I am a bit confused on to how to prove differentiability in higher dimensions. My understanding is this so far:

1) If partial derivatives of a function exist and are continuous then it follows that the function is differentiable.

2) A function can be differentiable at a point without having its partial derivatives continuous at that point

3) A function is partially differentiable at a point a if and only if:

lim(x->a) (f(x)-f(a)-L(a)*(x-a)) / (x-a) = 0

Where L(a) is a linear function wich is the derivative of of f(a) in R1, the gradiant of f(a) in R2 and the Jacobian of f(a) in Rn. Is this correct?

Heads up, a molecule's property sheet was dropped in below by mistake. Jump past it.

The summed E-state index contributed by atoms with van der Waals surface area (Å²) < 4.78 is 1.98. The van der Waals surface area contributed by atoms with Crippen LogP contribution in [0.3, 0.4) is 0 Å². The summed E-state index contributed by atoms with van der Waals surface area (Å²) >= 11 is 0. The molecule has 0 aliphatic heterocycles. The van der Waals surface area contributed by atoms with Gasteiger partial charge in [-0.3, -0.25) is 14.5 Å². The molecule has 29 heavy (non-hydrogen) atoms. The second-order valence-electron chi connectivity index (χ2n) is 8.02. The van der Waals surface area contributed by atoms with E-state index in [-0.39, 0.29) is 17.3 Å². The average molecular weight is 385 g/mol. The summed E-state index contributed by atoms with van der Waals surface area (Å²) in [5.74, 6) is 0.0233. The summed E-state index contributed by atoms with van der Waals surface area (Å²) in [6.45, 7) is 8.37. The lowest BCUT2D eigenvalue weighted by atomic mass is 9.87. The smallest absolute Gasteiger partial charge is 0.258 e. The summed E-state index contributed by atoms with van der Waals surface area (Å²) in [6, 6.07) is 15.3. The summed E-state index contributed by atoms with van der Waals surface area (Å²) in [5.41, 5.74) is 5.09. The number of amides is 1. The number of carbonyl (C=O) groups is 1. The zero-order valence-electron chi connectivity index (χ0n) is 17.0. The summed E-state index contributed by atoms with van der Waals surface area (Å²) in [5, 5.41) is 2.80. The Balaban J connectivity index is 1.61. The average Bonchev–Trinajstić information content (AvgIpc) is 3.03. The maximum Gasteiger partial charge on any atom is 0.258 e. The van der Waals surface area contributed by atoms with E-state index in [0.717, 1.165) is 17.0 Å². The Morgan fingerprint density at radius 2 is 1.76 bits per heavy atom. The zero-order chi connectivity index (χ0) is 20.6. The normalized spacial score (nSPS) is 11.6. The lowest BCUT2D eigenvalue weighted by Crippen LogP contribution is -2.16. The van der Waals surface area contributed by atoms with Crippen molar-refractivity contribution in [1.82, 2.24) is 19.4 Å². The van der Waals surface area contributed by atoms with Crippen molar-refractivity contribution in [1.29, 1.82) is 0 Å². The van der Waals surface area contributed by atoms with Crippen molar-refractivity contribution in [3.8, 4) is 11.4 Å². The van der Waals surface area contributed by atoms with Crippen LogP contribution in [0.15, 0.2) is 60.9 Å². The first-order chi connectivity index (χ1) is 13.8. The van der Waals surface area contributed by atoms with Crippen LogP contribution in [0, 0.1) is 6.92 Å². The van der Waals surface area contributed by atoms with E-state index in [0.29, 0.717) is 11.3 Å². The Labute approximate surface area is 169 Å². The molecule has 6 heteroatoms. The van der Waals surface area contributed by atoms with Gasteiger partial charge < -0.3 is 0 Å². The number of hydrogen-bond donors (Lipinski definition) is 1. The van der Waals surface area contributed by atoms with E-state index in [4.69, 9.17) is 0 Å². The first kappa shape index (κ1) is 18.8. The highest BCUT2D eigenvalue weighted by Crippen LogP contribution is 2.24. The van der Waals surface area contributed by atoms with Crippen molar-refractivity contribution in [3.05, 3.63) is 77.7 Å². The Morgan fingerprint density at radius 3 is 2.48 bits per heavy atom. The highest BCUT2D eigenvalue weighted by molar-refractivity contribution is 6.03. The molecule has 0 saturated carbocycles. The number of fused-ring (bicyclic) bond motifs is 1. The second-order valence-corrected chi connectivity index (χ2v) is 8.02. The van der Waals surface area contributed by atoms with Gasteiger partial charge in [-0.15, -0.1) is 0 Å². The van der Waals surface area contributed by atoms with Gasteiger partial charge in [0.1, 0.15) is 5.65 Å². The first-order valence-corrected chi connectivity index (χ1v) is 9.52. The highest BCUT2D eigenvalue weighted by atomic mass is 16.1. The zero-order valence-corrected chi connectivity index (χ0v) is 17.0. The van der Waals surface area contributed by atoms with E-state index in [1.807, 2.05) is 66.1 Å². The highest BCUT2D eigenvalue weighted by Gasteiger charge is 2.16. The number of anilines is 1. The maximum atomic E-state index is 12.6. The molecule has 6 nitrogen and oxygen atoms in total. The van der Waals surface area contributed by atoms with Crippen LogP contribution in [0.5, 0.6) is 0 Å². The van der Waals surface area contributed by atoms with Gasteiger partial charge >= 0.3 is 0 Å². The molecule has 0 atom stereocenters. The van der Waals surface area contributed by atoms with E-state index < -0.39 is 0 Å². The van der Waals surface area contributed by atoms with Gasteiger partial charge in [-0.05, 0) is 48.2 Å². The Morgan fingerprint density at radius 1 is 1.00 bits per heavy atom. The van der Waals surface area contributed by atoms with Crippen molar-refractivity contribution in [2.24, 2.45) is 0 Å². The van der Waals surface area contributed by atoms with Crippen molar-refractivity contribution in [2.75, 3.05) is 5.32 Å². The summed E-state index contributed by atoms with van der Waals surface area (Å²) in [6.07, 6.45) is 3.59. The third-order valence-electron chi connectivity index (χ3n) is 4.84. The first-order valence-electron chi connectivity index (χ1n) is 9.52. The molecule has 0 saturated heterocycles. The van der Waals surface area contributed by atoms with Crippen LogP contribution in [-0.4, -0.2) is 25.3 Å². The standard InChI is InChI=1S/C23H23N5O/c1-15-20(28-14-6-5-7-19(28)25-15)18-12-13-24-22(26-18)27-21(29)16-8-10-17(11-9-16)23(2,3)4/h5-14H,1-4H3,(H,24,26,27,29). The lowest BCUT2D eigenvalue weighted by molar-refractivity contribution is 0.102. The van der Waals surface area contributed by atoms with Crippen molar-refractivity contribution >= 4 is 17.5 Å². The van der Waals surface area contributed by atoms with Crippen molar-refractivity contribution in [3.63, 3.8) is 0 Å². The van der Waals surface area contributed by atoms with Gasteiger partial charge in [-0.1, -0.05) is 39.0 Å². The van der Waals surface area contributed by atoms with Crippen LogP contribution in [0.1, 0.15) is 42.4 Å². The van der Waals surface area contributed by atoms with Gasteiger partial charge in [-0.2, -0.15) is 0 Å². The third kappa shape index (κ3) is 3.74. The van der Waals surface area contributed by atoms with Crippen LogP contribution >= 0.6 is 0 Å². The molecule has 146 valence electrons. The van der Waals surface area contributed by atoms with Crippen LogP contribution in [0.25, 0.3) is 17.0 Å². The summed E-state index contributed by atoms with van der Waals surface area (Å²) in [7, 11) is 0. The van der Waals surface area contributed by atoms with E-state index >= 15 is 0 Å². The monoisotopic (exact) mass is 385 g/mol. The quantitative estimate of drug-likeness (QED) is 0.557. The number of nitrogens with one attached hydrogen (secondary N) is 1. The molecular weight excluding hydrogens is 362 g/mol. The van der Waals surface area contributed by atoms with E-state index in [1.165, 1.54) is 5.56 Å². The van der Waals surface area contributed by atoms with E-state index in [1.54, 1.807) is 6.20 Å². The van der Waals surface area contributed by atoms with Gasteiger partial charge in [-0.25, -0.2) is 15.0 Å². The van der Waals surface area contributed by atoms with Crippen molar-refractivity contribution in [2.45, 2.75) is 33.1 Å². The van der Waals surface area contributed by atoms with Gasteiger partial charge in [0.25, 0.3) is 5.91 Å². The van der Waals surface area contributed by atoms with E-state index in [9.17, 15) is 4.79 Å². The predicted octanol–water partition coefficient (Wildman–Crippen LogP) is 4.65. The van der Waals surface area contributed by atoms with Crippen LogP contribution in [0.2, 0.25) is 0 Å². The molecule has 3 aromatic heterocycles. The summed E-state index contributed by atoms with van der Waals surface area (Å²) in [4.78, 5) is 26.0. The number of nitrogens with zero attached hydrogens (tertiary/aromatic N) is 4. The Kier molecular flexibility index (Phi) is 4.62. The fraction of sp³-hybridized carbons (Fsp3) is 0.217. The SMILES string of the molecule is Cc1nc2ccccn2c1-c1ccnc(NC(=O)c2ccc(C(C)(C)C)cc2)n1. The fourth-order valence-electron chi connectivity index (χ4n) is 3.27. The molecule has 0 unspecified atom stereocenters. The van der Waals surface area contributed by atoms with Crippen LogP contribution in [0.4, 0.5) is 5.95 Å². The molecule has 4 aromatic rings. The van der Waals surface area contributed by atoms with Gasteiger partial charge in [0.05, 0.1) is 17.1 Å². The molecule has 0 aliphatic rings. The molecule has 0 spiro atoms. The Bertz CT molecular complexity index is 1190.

So by considering all of this, a function can be differentiable at a point and discontinuous everywhere else.

  • 1
    $\begingroup$ differentiabilty in a point implies continuity in that same point. $\endgroup$
    – Thomas
    May 5 '16 at 17:39

In the definition

$$ \lim_{x \to a} \frac{\| f(x) - f(a) - L(x - a)\|}{\|x - a\|} = 0$$

It is clear that one must have $\lim_{x \to a} f(x) = f(a)$ since otherwise the numerator alone wouldn't even converge to 0 (as $x \to a$).


Your Answer

By clicking “Post Your Answer”, you agree to our terms of service, privacy policy and cookie policy

Not the answer you're looking for? Browse other questions tagged or ask your own question.